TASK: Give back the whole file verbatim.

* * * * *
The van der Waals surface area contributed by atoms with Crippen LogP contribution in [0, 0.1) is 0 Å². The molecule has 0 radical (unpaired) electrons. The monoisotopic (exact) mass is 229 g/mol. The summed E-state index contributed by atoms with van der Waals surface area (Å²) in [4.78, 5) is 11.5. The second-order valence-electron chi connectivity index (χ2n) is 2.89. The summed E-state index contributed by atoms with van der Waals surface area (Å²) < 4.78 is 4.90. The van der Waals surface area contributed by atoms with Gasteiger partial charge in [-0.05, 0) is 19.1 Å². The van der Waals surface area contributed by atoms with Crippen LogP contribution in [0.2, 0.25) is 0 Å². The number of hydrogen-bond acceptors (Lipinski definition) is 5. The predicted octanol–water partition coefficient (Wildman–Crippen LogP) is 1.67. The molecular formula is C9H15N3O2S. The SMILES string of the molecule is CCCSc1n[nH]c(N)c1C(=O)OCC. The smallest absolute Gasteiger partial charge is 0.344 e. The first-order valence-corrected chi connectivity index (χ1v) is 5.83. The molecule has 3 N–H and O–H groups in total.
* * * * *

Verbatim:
The van der Waals surface area contributed by atoms with Crippen LogP contribution in [0, 0.1) is 0 Å². The molecule has 0 radical (unpaired) electrons. The monoisotopic (exact) mass is 229 g/mol. The summed E-state index contributed by atoms with van der Waals surface area (Å²) in [4.78, 5) is 11.5. The second-order valence-electron chi connectivity index (χ2n) is 2.89. The summed E-state index contributed by atoms with van der Waals surface area (Å²) < 4.78 is 4.90. The van der Waals surface area contributed by atoms with Gasteiger partial charge in [-0.05, 0) is 19.1 Å². The van der Waals surface area contributed by atoms with Crippen LogP contribution in [0.2, 0.25) is 0 Å². The number of hydrogen-bond acceptors (Lipinski definition) is 5. The predicted octanol–water partition coefficient (Wildman–Crippen LogP) is 1.67. The molecular formula is C9H15N3O2S. The SMILES string of the molecule is CCCSc1n[nH]c(N)c1C(=O)OCC. The smallest absolute Gasteiger partial charge is 0.344 e. The first-order valence-corrected chi connectivity index (χ1v) is 5.83. The molecule has 3 N–H and O–H groups in total.